began. Hamilton soon called up Sullivan's brigade, and Martin's Mississippi brigade was brought into the fight from the other side of Iuka. The Federal advance was checked, and even at times driven back, with fierce and intrepid fighting on both sides. Price and Little, riding into the thickest of the fray, determined to order up the other two brigades of Little's division, as it was apparent that the Federal force was much the larger. In fact, in addition to Hamilton's division, Stanley's was close at hand, and Stanley afterward reported that one of his regiments was heavily engaged, and all more or less so.
But at this moment the gallant Little fell, instantly killed by a minie ball which pierced his forehead. General Hébert then assumed the division command and kept up the fight with vigor. An Ohio battery posted near the cross-roads was taken and retaken, many soldiers falling in the struggle for its possession. Though large numbers were not actively engaged, the fight was an unusually bloody one. As night came on the struggle ceased. Hébert's other two brigades came up and relieved their worn-out comrades, and Confederates as well as Federals held their lines during the night. Before morning Price, though anxious to renew the battle, was fortunately persuaded by his lieutenants to escape from his dangerous position. Hébert withdrew unmolested from the front of Rosecrans, and Maury’s division, facing Ord before Burnsville, also quietly fell back, and the army returned by the Fulton road, the cavalry holding the enemy in check, and on the 22d went into camp at Baldwin. According to Hébert's report, his brigade and Martin's went into battle with 3,179 men. This was the entire Confederate force engaged. On the other hand Rosecrans reported that he had 9,000 on the road, but less than half that many were in the fight. The Federal total loss was reported at 790; the Confederate at 86 killed and 438 wounded.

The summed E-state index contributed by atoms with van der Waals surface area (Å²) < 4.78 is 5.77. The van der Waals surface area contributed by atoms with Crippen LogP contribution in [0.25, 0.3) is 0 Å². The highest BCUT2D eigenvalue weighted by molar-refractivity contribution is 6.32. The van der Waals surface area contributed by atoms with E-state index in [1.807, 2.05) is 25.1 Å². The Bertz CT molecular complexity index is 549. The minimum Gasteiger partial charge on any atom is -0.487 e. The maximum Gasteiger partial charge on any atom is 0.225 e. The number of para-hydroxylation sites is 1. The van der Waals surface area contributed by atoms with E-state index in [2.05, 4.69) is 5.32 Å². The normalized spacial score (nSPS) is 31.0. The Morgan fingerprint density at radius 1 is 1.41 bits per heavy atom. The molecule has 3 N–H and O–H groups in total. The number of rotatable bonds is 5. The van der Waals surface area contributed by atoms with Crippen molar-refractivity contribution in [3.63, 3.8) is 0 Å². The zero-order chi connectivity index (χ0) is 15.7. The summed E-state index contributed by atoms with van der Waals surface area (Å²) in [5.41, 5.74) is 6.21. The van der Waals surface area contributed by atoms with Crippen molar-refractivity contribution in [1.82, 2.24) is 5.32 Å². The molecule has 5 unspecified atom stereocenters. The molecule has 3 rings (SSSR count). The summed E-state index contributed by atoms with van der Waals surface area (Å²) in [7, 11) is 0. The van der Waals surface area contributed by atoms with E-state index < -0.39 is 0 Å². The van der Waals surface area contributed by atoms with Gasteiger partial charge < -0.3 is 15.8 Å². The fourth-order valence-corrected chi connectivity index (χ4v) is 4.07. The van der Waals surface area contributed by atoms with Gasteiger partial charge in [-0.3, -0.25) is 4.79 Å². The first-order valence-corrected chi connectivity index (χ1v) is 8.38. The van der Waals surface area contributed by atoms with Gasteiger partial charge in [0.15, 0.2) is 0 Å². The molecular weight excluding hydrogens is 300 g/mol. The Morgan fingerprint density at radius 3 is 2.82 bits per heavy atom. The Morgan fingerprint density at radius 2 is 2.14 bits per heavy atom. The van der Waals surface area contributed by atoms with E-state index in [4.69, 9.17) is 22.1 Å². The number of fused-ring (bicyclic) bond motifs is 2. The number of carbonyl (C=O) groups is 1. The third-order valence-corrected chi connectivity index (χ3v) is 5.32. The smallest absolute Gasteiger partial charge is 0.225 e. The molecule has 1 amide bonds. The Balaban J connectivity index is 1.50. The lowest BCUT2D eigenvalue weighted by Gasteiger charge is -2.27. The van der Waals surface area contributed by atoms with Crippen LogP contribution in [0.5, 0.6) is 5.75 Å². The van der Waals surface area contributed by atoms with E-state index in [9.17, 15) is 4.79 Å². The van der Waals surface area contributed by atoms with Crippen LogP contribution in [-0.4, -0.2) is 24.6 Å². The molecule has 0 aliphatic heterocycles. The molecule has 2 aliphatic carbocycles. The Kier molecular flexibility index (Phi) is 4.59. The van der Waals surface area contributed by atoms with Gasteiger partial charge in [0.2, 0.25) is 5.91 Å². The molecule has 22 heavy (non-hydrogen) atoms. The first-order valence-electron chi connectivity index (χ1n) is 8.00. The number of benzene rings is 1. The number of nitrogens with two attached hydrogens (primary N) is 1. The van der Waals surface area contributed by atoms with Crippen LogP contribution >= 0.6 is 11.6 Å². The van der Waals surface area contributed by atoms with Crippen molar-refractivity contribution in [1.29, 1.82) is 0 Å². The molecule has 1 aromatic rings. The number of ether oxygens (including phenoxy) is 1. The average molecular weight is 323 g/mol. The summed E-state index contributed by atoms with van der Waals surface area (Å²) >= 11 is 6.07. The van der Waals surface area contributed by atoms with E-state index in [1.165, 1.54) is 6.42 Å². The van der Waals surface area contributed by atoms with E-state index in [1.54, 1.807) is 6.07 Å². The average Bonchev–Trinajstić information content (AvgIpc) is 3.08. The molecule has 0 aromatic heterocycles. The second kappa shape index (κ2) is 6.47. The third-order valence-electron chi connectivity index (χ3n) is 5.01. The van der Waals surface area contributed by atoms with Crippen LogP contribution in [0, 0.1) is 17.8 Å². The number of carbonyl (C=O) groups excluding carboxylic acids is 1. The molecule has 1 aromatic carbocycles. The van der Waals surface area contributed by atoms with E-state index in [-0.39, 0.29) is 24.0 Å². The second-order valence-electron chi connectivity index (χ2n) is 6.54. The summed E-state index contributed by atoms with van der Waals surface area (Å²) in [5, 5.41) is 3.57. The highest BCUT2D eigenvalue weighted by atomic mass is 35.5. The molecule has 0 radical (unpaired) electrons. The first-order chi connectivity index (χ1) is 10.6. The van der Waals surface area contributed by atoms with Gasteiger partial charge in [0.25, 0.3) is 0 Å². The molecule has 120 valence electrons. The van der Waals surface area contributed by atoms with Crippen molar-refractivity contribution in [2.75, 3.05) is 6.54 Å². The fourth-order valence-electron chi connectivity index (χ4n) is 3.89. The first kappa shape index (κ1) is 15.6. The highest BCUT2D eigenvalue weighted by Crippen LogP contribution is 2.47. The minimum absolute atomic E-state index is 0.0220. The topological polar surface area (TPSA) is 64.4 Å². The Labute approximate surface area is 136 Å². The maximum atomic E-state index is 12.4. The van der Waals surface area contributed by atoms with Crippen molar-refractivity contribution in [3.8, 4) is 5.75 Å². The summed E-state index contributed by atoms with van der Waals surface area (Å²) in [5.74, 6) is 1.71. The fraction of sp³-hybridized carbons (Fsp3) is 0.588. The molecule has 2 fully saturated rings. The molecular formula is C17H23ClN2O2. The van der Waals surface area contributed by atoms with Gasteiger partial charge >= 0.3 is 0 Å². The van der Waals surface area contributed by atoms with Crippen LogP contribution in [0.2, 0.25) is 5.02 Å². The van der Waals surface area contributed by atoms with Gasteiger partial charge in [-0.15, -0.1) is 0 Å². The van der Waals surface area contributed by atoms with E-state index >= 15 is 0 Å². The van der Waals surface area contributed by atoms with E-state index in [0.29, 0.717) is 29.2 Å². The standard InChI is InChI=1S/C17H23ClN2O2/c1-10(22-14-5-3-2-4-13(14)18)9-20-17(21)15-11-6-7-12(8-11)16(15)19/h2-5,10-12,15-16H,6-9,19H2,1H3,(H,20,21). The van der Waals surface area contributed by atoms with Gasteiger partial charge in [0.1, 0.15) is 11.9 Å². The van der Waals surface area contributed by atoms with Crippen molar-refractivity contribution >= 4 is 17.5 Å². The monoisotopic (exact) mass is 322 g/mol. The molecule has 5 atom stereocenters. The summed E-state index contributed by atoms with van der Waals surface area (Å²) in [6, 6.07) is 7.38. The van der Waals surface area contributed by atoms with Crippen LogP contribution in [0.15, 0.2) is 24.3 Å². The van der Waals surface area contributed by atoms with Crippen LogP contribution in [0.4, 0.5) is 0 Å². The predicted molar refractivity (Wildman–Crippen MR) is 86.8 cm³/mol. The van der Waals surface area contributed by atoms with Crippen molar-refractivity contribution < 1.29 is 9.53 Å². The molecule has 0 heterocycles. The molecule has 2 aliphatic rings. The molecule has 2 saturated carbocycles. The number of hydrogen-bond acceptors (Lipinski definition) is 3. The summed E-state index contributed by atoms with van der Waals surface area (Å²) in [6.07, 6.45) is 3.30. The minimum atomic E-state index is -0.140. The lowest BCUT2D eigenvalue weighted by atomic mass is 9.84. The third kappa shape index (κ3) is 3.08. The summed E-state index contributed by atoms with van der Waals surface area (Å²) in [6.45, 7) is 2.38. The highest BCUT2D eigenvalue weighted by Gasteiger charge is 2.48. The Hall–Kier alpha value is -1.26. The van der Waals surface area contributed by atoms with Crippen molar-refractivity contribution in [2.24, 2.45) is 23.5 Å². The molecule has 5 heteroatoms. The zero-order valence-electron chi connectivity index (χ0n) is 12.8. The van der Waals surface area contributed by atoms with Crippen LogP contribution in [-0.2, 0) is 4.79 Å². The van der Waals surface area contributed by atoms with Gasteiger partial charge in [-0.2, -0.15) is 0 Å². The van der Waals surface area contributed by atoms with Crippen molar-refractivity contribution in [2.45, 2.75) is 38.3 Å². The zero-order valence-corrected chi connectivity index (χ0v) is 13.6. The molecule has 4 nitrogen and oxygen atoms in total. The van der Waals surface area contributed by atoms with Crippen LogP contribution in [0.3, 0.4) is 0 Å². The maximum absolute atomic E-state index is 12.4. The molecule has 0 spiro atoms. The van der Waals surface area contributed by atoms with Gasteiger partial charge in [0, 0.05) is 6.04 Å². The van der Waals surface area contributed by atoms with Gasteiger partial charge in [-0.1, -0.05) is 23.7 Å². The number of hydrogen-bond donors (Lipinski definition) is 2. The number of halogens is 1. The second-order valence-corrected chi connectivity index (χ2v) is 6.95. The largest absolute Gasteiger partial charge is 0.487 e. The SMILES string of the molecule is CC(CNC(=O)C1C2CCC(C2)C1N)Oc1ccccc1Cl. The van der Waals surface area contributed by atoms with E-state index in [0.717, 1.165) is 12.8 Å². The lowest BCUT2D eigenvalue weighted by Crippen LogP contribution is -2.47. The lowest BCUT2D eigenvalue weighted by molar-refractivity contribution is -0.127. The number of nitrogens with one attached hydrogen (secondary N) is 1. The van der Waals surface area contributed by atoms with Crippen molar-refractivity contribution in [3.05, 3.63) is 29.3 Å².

In this battle the Fortieth Mississippi, Col. W. B. Col-